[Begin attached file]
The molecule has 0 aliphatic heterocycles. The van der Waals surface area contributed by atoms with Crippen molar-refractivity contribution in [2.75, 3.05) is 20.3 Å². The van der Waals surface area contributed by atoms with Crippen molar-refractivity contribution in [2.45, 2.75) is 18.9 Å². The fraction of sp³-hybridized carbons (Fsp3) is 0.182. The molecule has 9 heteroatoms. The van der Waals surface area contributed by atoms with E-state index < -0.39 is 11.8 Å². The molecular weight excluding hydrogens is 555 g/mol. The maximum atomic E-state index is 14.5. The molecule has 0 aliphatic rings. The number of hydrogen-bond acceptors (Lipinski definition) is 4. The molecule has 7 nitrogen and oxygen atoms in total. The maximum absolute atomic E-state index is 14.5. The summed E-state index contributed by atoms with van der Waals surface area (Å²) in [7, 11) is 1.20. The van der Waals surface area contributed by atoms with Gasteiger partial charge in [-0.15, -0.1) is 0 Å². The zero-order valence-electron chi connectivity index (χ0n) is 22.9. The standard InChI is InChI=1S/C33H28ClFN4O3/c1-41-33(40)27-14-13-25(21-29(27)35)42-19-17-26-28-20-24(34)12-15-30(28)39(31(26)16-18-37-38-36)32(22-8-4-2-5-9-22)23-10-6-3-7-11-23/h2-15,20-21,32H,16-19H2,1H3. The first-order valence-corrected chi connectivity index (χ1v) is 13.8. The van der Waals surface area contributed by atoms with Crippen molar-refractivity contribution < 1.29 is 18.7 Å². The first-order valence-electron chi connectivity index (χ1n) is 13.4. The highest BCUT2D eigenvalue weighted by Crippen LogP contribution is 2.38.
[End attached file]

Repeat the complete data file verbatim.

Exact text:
The molecule has 0 aliphatic heterocycles. The van der Waals surface area contributed by atoms with Crippen molar-refractivity contribution in [2.75, 3.05) is 20.3 Å². The van der Waals surface area contributed by atoms with Crippen molar-refractivity contribution in [2.45, 2.75) is 18.9 Å². The fraction of sp³-hybridized carbons (Fsp3) is 0.182. The molecule has 9 heteroatoms. The van der Waals surface area contributed by atoms with E-state index < -0.39 is 11.8 Å². The molecular weight excluding hydrogens is 555 g/mol. The maximum atomic E-state index is 14.5. The molecule has 0 aliphatic rings. The number of hydrogen-bond acceptors (Lipinski definition) is 4. The molecule has 7 nitrogen and oxygen atoms in total. The maximum absolute atomic E-state index is 14.5. The summed E-state index contributed by atoms with van der Waals surface area (Å²) in [7, 11) is 1.20. The van der Waals surface area contributed by atoms with Gasteiger partial charge in [-0.15, -0.1) is 0 Å². The zero-order valence-electron chi connectivity index (χ0n) is 22.9. The standard InChI is InChI=1S/C33H28ClFN4O3/c1-41-33(40)27-14-13-25(21-29(27)35)42-19-17-26-28-20-24(34)12-15-30(28)39(31(26)16-18-37-38-36)32(22-8-4-2-5-9-22)23-10-6-3-7-11-23/h2-15,20-21,32H,16-19H2,1H3. The first-order valence-corrected chi connectivity index (χ1v) is 13.8. The van der Waals surface area contributed by atoms with Crippen molar-refractivity contribution < 1.29 is 18.7 Å². The first-order valence-electron chi connectivity index (χ1n) is 13.4. The highest BCUT2D eigenvalue weighted by Crippen LogP contribution is 2.38.